Defining the new economy

I’m collecting links to thinking that tries to identify the essence of the new economy. In a stream-of-consciousness flow about just this, Brian Frank argues that we’re moving from an industrial to a venture-capital economy where supposed scientific precision gives way to the imperfection that is inherent in innovation:

[Paul] Graham compares this to the Industrial Revolution, which is a fair comparison in terms of scale, but I think we should recognize that these current changes are a kind of reversal, or inversion, or undoing of the Industrial Revolution.

Through the Industrial Revolution the economy itself gradually became like one big machine — or at least that’s how most economists tended to see it. Everything could supposedly be quantified, reduced, and rigorously predicted.

Silicon Valley represents something else entirely. . . .

Rather than expanding control and diminishing variations, the emerging attitude will be about expanding variety and accommodating the unknown. It inverts all of our intuitions and assumptions about doing business and managing the economy… Know your ecology and complexity science.

(My favourite books on this are The New Pioneers by Tom Petzinger, Surfing on the Edge of Chaos by Richard Pascale et al, and Bob Sutton’s Weird Ideas That Work… I haven’t read Jeff Jarvis’s What Would Google Do? yet — I have it on-reserve — but I think it might make my list too. Orbiting the Giant Hairball has been on my reading list for a long time as well.)

So far Silicon Valley is the best model we have for going forward. It addresses the two big defects of industrialism: the one pointed out by Roger Martin, that employees and customers are turned off by rigorous efficiency, and the one pointed out by Nassim Taleb, that the unexpected is inevitable.

  • Some of the freshest thinking is coming from Umair Haque at Harvard

  • One of the best books I have read about the new economy was written by Kevin Kelley and is called New Rules for the New Economy. The book is available free online ( or as a PDF but can be purchased as hardcopy also. The rules are:

    1) Embrace the Swarm. As power flows away from the center, the competitive advantage belongs to those who learn how to embrace decentralized points of control.

    2) Increasing Returns. As the number of connections between people and things add up, the consequences of those connections multiply out even faster, so that initial successes aren’t self-limiting, but self-feeding.

    3) Plentitude, Not Scarcity. As manufacturing techniques perfect the art of making copies plentiful, value is carried by abundance, rather than scarcity, inverting traditional business propositions.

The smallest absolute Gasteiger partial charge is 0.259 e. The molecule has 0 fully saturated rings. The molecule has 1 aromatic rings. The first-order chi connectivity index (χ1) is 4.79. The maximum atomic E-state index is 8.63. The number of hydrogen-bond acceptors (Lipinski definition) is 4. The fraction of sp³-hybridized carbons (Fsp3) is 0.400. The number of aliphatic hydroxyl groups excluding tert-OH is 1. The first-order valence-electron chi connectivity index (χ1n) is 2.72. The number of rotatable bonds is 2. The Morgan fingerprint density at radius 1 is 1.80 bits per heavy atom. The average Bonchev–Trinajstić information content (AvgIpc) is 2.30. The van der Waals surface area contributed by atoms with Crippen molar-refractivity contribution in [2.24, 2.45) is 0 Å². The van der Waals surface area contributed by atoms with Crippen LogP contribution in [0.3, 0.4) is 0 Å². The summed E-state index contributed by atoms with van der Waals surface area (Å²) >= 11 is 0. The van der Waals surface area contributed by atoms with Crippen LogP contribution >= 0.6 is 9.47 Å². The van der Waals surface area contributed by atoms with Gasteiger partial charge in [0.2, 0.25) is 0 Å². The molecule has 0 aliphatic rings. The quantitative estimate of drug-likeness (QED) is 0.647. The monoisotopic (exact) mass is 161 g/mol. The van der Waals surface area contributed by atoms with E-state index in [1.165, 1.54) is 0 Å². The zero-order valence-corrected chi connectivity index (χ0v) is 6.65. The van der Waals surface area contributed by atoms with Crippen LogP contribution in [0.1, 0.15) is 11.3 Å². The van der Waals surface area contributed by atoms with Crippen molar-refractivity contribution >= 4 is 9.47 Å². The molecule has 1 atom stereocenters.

4) Follow the Free. As resource scarcity gives way to abundance, generosity begets wealth. Following the free rehearses the inevitable fall of prices, and takes advantage of the only true scarcity: human attention.

    5) Feed the Web First. As networks entangle all commerce, a firm’s primary focus shifts from maximizing the firm’s value to maximizing the network’s value. Unless the net survives, the firm perishes.

    6) Let Go at the Top. As innovation accelerates, abandoning the highly successful in order to escape from its eventual obsolescence becomes the most difficult and yet most essential task.

    7) From Places to Spaces. As physical proximity (place) is replaced by multiple interactions with anything, anytime, anywhere (space), the opportunities for intermediaries, middlemen, and mid-size niches expand greatly.

    8) No Harmony, All Flux. As turbulence and instability become the norm in business, the most effective survival stance is a constant but highly selective disruption that we call innovation.

    9) Relationship Tech. As the soft trumps the hard, the most powerful technologies are those that enhance, amplify, extend, augment, distill, recall, expand, and develop soft relationships of all types.

    10) Opportunities Before Efficiencies. As fortunes are made by training machines to be ever more efficient, there is yet far greater wealth to be had by unleashing the inefficient discovery and creation of new opportunities.

    Mr. Kelly is in the process of revising this book and welcomes comments for the revision at

  • In reply to one of your earlier article on The Great Restructuring II I postulated a possible analogy between the current revolution in media for the transport of information and the revolution in media for the transport of materials which began around 100 years ago with the invention of the automobile.